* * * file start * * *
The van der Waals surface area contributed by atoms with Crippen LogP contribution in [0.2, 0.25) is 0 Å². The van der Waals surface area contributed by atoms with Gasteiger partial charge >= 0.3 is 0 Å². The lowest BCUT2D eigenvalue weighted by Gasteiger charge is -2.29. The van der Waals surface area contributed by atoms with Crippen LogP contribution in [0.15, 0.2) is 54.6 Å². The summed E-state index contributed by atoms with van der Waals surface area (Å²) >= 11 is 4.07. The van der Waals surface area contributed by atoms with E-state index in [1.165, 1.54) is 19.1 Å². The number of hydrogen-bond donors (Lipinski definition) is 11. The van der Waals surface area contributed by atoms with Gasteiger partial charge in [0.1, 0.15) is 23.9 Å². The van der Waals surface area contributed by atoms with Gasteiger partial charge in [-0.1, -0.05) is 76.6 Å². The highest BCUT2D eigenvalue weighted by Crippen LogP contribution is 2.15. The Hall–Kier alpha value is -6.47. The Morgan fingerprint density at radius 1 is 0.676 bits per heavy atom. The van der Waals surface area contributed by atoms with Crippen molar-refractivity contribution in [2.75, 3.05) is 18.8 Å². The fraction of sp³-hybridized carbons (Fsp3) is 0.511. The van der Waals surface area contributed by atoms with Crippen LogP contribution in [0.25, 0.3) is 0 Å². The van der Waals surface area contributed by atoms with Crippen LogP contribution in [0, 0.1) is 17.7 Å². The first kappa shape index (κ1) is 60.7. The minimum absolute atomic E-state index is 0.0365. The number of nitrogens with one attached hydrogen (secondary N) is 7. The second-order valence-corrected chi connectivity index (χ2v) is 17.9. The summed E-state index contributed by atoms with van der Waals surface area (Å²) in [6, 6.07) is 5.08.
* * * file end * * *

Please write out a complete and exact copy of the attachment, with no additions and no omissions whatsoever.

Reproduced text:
The van der Waals surface area contributed by atoms with Crippen LogP contribution in [0.2, 0.25) is 0 Å². The van der Waals surface area contributed by atoms with Gasteiger partial charge >= 0.3 is 0 Å². The lowest BCUT2D eigenvalue weighted by Gasteiger charge is -2.29. The van der Waals surface area contributed by atoms with Crippen LogP contribution in [0.15, 0.2) is 54.6 Å². The summed E-state index contributed by atoms with van der Waals surface area (Å²) >= 11 is 4.07. The van der Waals surface area contributed by atoms with E-state index in [1.165, 1.54) is 19.1 Å². The number of hydrogen-bond donors (Lipinski definition) is 11. The van der Waals surface area contributed by atoms with Gasteiger partial charge in [0.1, 0.15) is 23.9 Å². The van der Waals surface area contributed by atoms with Gasteiger partial charge in [-0.1, -0.05) is 76.6 Å². The highest BCUT2D eigenvalue weighted by Crippen LogP contribution is 2.15. The Hall–Kier alpha value is -6.47. The Morgan fingerprint density at radius 1 is 0.676 bits per heavy atom. The van der Waals surface area contributed by atoms with Crippen molar-refractivity contribution in [2.75, 3.05) is 18.8 Å². The fraction of sp³-hybridized carbons (Fsp3) is 0.511. The van der Waals surface area contributed by atoms with Crippen LogP contribution in [0.25, 0.3) is 0 Å². The van der Waals surface area contributed by atoms with Crippen LogP contribution in [0, 0.1) is 17.7 Å². The first kappa shape index (κ1) is 60.7. The minimum absolute atomic E-state index is 0.0365. The number of nitrogens with one attached hydrogen (secondary N) is 7. The second-order valence-corrected chi connectivity index (χ2v) is 17.9. The summed E-state index contributed by atoms with van der Waals surface area (Å²) in [6, 6.07) is 5.08.